How a Diabetes Platform Can Help Lower A1c


One Drop is a company that has a great holistic service using CDE to help patients get their diabetes better controlled, and recent data support their mission.

There's a company I have been wanting to talk about for some time as I really have enjoyed their social media presence, and their approach to managing diabetes using digital health. One Drop is based in New York City and has been around for a bit. Their platform is FDA approved, and available for purchase through Amazon, and their website. But, the company itself is more interesting.

CEO Jeff Dachis has diabetes, and his difficulty managing the disease led him to found One Drop. Like many stories I hear in healthcare and tech, it's the personal experiences in their health or loved ones that leads many founders to explore and search for solutions, especially based on their frustrations with the current space. Often, I think this is why we get so many companies that have innovators with no medical backgrounds innovating in health—we who have been educated, and practiced in healthcare so long may be inclined to accept the current space for what it is without questioning it at times.

Jeff's solution though isn't too different from current interventions for diabetes care. The One Drop platform relies on users using an SMBG kit, and an app that takes all data collected, and compiles it in an excellent visual mechanism to spotlight great and bad readings. I do like the SMBG kit, called One Drop Chrome, as it comes in a sleek little carrying case. Members can subscribe for test strips and lancets through One Drop, with 50 test strips (testing 1-2/day) running at $16.95 a month, and 100 test strips (testing 3-4/day) running at $33.90 a month. But, one unique thing, is that users who test over +4/day can subscribe for $50.85 a month. I'm not sure how they keep track of this and make sure no users abuse it, and then sell them on the gray market, but I would hazard there must be a limit to some extent.

Their testing meter,I feel, hits the nail on the head, as compared to other blood glucose meters on the market, One Drop's is Bluetooth enabled. This foresight is beneficial, as while other companies created SMBG meters that tethered directly to a smartphone (to cut down on battery life, and ease data transfer) they were then suspect to updating the hardware if the phone changed. Take for instance the iPhone, which in the past 5 years got rid of the 30-pin adaptor, and phone jack many companies had been using.

But if One Drop was just a hardware company focused on SMBG alone, I do not think they could get to where they are today, and survive. Instead, One Drop has another cool feature, whereby members can subscribe to the use of Certified Diabetes Educators who review patients' collected data. This includes glucose levels, medications used, food (via their database), and activity monitoring. What is nice is that users don't just have to upload the data themselves to the app, as they also allow integration with other apps and platforms for data collection. For patients who want to buy this service, it runs at $129.95 a year.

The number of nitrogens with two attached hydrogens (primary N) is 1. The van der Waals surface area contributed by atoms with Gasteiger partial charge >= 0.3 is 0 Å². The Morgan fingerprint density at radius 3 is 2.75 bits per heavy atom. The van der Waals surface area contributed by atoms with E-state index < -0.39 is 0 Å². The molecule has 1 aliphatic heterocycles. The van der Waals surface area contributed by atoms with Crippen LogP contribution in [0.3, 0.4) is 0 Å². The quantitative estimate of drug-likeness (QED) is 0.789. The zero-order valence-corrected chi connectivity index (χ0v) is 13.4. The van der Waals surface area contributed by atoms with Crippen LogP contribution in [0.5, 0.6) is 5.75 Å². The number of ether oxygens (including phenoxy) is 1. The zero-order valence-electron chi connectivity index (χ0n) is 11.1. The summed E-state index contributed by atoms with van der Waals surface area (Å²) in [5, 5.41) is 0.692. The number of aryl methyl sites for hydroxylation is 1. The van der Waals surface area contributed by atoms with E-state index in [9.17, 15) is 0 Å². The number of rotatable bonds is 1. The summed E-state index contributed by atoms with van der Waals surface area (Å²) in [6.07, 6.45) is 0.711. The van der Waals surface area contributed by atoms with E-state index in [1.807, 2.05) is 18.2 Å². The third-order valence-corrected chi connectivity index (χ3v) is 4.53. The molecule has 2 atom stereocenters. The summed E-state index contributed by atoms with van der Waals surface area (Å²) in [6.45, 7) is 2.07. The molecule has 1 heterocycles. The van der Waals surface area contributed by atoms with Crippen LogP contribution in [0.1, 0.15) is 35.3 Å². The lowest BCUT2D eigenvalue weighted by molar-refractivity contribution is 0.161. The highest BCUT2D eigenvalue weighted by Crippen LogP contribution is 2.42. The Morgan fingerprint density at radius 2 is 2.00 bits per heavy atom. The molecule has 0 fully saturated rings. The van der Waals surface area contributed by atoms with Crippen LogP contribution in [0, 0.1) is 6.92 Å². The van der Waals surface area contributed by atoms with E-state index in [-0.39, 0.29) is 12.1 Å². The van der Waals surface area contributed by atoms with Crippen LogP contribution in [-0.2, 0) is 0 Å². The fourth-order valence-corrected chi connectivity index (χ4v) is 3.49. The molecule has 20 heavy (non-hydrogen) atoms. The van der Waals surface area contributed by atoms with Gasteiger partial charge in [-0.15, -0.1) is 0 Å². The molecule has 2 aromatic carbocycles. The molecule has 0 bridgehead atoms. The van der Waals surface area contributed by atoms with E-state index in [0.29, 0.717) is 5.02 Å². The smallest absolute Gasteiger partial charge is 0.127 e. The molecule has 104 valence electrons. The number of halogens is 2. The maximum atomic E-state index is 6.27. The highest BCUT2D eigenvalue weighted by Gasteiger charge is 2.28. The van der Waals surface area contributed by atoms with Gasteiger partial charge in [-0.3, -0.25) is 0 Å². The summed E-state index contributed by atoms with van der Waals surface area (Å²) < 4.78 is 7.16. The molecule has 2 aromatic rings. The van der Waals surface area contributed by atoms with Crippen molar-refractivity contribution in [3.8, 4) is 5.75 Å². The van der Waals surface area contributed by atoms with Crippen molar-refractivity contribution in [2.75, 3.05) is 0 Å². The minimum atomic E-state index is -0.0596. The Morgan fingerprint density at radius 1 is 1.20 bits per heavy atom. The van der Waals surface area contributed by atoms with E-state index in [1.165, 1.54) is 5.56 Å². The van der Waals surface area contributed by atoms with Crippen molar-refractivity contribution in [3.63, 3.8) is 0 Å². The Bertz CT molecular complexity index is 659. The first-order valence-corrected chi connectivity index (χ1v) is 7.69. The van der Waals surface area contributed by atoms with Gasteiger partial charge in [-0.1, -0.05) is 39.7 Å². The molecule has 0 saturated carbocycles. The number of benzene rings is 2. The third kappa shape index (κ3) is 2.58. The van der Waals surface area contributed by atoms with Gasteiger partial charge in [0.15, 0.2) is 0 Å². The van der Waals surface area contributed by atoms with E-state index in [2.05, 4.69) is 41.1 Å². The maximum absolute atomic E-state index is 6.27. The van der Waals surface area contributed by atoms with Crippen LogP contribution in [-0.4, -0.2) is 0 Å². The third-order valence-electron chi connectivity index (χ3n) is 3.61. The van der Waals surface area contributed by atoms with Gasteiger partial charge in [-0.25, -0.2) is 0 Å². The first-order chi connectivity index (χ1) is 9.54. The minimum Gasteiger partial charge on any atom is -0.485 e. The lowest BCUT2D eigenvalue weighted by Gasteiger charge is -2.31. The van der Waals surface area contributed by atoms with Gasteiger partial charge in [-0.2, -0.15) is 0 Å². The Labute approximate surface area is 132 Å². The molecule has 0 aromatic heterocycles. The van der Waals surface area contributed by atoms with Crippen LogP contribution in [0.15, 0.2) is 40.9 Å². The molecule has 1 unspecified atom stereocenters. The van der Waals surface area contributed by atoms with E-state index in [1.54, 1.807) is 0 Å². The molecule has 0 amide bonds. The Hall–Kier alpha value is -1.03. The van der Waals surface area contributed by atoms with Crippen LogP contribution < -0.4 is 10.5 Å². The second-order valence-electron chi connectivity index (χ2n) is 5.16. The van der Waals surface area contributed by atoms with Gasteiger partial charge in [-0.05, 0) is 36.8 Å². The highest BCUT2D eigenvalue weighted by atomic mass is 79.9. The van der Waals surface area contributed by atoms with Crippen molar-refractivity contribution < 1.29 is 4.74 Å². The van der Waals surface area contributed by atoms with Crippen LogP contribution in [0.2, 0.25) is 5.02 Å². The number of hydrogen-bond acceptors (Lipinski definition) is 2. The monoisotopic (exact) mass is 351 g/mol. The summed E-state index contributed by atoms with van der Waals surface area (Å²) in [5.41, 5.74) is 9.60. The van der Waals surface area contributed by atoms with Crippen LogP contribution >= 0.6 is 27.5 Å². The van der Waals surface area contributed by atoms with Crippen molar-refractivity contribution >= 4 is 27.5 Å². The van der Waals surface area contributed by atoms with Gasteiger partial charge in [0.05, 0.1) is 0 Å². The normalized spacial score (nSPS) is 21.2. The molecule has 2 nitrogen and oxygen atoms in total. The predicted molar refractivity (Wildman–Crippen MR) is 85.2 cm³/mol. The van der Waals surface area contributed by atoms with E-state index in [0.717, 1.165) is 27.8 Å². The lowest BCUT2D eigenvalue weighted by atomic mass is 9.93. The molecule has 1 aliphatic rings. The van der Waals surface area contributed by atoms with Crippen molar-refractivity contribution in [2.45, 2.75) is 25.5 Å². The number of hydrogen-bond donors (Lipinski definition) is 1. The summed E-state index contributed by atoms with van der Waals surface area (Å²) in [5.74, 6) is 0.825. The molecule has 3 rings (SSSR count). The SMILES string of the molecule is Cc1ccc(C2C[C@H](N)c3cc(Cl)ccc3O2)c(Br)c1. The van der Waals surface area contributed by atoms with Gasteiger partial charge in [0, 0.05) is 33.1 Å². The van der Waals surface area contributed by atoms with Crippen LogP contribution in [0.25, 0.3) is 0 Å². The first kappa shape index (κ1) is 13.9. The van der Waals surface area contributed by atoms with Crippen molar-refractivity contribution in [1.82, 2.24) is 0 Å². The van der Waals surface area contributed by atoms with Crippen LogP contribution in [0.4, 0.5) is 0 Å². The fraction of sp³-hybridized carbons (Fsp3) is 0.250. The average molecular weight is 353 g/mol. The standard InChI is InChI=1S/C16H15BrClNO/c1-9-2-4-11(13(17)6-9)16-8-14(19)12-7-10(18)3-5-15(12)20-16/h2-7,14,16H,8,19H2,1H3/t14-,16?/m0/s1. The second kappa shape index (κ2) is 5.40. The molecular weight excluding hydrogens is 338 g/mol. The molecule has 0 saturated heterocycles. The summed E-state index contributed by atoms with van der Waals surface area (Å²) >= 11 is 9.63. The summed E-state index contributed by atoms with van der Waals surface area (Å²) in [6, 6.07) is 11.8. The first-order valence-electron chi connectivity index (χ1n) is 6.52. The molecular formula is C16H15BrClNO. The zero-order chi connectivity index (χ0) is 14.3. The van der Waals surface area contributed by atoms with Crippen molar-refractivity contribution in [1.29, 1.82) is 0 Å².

Now, for some readers, the question becomes, 'How effective is all of this?' and you would be right to question that. Currently, other companies, and platforms are tackling similar issues, and like them, One Drop has recently released the results of some of their clinical trials using the platform that really made me want to write about them. Now, some of their publications are posters, though they also have some peer-revied papers as well, but the numbers are interesting. Using their platform for around 3 months seems to generate a decrease of A1c of about 1% to 1.3%. Other outcomes include helping the patient to remember to take their medications, track food better, and getting more activity.

Now, taking that as a whole, One Drop essentially delivers a system that costs about $200 a year out of pocket that can reduce A1c more than 1%. I would say that is worth noting, as only several drug classes can lower A1c to that extent, and they all have adverse effects. Take, for instance, the use of a sulfonylurea, such as Glyburide, which you can buy a month supply for cash at $4 ($48/year). While it costs $150 more than the medication, a platform such as One Drop could offer patients an alternative path that doesn't rely on pharmacotherapy, and its possible adverse effects, and costs associated with followup and clinical monitoring.

This is all just theoretical from my view. I am not sure how often patients were able to discontinue their treatments or what their medication loads in these trials were, but the case I want to make here is that these platforms taking a holistic view of a patient are very attractive to patients, as we will inevitably see more of them come around in the future.

Drug treatment won't go away anytime soon. But, for some patients, I feel recommending a platform to use adjunctively to help with therapy is a viable option that previously was more labor intensive. Thanks in part to the rise of technology, better data integration, and teleservices, patients can use many clinical services without leaving their homes, and still get a personalized touch. For those patients that lament the number of medications they are on, these interventions may be much more attractive in the long term.


One Drop website. Accessed April 2, 2018.

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